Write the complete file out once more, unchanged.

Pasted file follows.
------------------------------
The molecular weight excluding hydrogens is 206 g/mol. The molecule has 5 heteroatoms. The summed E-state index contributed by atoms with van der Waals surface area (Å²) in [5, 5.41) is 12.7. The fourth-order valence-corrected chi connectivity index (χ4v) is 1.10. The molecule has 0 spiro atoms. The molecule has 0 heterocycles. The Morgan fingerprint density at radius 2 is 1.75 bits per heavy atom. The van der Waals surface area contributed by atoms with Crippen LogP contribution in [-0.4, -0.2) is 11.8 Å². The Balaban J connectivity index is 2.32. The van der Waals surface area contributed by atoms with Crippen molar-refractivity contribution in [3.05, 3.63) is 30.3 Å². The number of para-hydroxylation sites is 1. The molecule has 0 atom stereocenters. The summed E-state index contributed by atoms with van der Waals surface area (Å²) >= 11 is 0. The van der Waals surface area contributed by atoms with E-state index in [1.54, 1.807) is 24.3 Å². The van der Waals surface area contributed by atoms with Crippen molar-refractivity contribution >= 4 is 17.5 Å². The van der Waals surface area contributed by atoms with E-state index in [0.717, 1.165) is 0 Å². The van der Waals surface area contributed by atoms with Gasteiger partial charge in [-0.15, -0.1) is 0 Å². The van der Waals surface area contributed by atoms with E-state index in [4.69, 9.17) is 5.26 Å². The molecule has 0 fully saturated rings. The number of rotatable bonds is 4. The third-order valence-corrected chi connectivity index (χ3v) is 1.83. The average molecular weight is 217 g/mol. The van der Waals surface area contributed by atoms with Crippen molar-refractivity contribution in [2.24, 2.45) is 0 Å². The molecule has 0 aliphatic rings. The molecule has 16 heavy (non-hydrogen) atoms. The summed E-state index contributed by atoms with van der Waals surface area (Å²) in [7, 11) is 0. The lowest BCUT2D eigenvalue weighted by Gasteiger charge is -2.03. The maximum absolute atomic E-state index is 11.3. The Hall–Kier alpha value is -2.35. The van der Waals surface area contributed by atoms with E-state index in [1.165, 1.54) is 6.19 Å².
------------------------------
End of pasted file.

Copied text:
The molecular weight excluding hydrogens is 206 g/mol. The molecule has 5 heteroatoms. The summed E-state index contributed by atoms with van der Waals surface area (Å²) in [5, 5.41) is 12.7. The fourth-order valence-corrected chi connectivity index (χ4v) is 1.10. The molecule has 0 spiro atoms. The molecule has 0 heterocycles. The Morgan fingerprint density at radius 2 is 1.75 bits per heavy atom. The van der Waals surface area contributed by atoms with Crippen LogP contribution in [-0.4, -0.2) is 11.8 Å². The Balaban J connectivity index is 2.32. The van der Waals surface area contributed by atoms with Crippen molar-refractivity contribution in [3.05, 3.63) is 30.3 Å². The number of para-hydroxylation sites is 1. The molecule has 0 atom stereocenters. The summed E-state index contributed by atoms with van der Waals surface area (Å²) >= 11 is 0. The van der Waals surface area contributed by atoms with E-state index in [1.54, 1.807) is 24.3 Å². The van der Waals surface area contributed by atoms with Crippen molar-refractivity contribution >= 4 is 17.5 Å². The van der Waals surface area contributed by atoms with E-state index in [0.717, 1.165) is 0 Å². The van der Waals surface area contributed by atoms with Gasteiger partial charge in [-0.15, -0.1) is 0 Å². The van der Waals surface area contributed by atoms with E-state index in [4.69, 9.17) is 5.26 Å². The molecule has 0 fully saturated rings. The number of rotatable bonds is 4. The third-order valence-corrected chi connectivity index (χ3v) is 1.83. The average molecular weight is 217 g/mol. The van der Waals surface area contributed by atoms with Crippen molar-refractivity contribution in [2.24, 2.45) is 0 Å². The molecule has 0 aliphatic rings. The molecule has 16 heavy (non-hydrogen) atoms. The summed E-state index contributed by atoms with van der Waals surface area (Å²) in [7, 11) is 0. The lowest BCUT2D eigenvalue weighted by Gasteiger charge is -2.03. The maximum absolute atomic E-state index is 11.3. The Hall–Kier alpha value is -2.35. The van der Waals surface area contributed by atoms with E-state index in [1.165, 1.54) is 6.19 Å².